We review the Board’s denial of both a motion to reopen and a motion to reconsider for abuse of discretion. Pllumi v. Att’y Gen., 642 F.3d 155, 158 (3d Cir. 2011). Our review of the Board’s decision is deferential, and “[w]e will disturb the [Board’s] denial of a motion to reopen or to reconsider only if it was ‘arbitrary, irrational, or contrary to law.’ ” Borges v. Gonzales, 402 F.3d 398, 404 (3d Cir. 2005) (quoting Guo v. Ashcroft, 386 F.3d 556, 562 (3d Cir. 2004)).

The Board did not abuse its discretion when it denied Ganiu’s motion for reconsideration. To prevail, an alien must specify errors of fact or law in the Board’s decision, supported by relevant authority. 8 U.S.C. § 1229a(c)(6)(C); 8 C.F.R. § 1003.2(b)(1). The Board held that Ganiu failed to point to any evidence or relevant legal authorities overlooked in its earlier decision, and he points to none on appeal.

Though it declined to reconsider its earlier decision, the Board gave Ganiu the benefit of construing his motion for reconsideration as a motion to reopen the proceedings. Generally, an alien may file only one motion to reopen within 90 days from the final administrative order of removal. 8 U.S.C. § 1229a(c)(7); 8 C.F.R. § 1003.2(c)(2). But this deadline does not apply to motions that rely on evidence of “changed country conditions arising in the country of nationality or the country to which removal has been ordered, if such evidence is material and was not available and would not have been discovered or presented at the previous proceeding.” 8 U.S.C. § 1229a(c)(7)(C)(ii); see 8 C.F.R. § 1003.2(c)(3)(ii). The “previous proceeding” refers to the proceeding before the immigration judge. Filja v. Gonzales, 447 F.3d 241, 252 (3d Cir. 2006). Even if an alien overcomes this procedural hurdle, the Board may grant motions to reopen only under compelling circumstances. Guo, 386 F.3d at 561. A motion to reopen must establish prima facie eligibility for relief, but even then, the Board still has discretion to deny it. Shardar v. Att’y Gen., 503 F.3d 308, 313 (3d Cir. 2007) (citing Guo, 386 F.3d at 563); 8 C.F.R. § 1003.2(a).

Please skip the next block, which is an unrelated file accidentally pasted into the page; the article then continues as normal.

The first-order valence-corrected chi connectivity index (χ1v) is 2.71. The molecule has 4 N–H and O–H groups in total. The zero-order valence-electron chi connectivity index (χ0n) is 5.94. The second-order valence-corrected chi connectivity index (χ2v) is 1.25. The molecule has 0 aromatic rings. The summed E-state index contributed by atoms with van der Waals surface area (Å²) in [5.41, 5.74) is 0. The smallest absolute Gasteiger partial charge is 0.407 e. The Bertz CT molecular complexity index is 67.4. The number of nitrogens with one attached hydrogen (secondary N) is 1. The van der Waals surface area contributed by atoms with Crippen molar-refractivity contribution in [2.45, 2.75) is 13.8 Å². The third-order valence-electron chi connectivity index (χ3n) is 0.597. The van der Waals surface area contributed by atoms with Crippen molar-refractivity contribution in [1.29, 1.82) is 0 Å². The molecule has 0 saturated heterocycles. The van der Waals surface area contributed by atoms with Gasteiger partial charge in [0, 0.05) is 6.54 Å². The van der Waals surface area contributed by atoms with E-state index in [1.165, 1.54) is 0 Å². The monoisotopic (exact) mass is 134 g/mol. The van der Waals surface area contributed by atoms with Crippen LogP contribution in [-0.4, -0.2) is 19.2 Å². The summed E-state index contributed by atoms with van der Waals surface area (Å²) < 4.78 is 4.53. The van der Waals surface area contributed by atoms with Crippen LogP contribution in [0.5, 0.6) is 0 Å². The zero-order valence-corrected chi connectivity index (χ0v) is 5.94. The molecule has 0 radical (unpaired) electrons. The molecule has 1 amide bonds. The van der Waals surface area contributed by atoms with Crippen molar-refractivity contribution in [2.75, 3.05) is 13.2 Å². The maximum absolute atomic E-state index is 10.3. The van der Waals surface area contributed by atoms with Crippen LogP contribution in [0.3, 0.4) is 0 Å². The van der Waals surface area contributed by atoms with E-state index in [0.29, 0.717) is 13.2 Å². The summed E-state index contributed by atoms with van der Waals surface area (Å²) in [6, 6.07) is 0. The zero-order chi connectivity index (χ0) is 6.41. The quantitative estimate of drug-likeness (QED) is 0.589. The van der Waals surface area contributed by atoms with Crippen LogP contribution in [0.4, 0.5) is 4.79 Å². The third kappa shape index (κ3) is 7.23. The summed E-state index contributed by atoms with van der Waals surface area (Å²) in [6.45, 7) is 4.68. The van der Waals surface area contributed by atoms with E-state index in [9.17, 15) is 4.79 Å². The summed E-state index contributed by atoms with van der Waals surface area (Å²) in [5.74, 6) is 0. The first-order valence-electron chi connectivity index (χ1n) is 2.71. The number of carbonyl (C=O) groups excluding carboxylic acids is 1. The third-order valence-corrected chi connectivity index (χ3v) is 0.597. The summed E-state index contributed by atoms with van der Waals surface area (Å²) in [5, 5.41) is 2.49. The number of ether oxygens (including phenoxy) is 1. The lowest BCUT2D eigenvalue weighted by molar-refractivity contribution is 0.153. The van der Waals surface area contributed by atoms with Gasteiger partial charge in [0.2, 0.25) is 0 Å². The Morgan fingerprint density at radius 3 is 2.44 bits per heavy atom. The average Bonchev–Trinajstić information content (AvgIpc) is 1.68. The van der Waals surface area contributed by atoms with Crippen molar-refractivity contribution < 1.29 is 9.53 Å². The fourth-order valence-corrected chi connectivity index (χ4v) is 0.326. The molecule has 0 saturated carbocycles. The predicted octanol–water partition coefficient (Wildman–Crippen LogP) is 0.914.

Ganiu has failed to make out a prima facie persecution claim because the record lacks evidence that he belongs to a “particular social group.” Ganiu argues that the Board erred in holding that a group composed of Nigerians who have lived for many years in the United States do not exhibit the requisite social distinction to constitute a particular social group. See 8 U.S.C. § 1158(b)(1)(A) (providing that the Attorney General may grant asylum if an alien establishes refugee status); id. § 1101(a)(42)(A) (stating that one way to establish refugee status is through a “well-founded fear of persecution on account of ․ membership in a particular social group”).2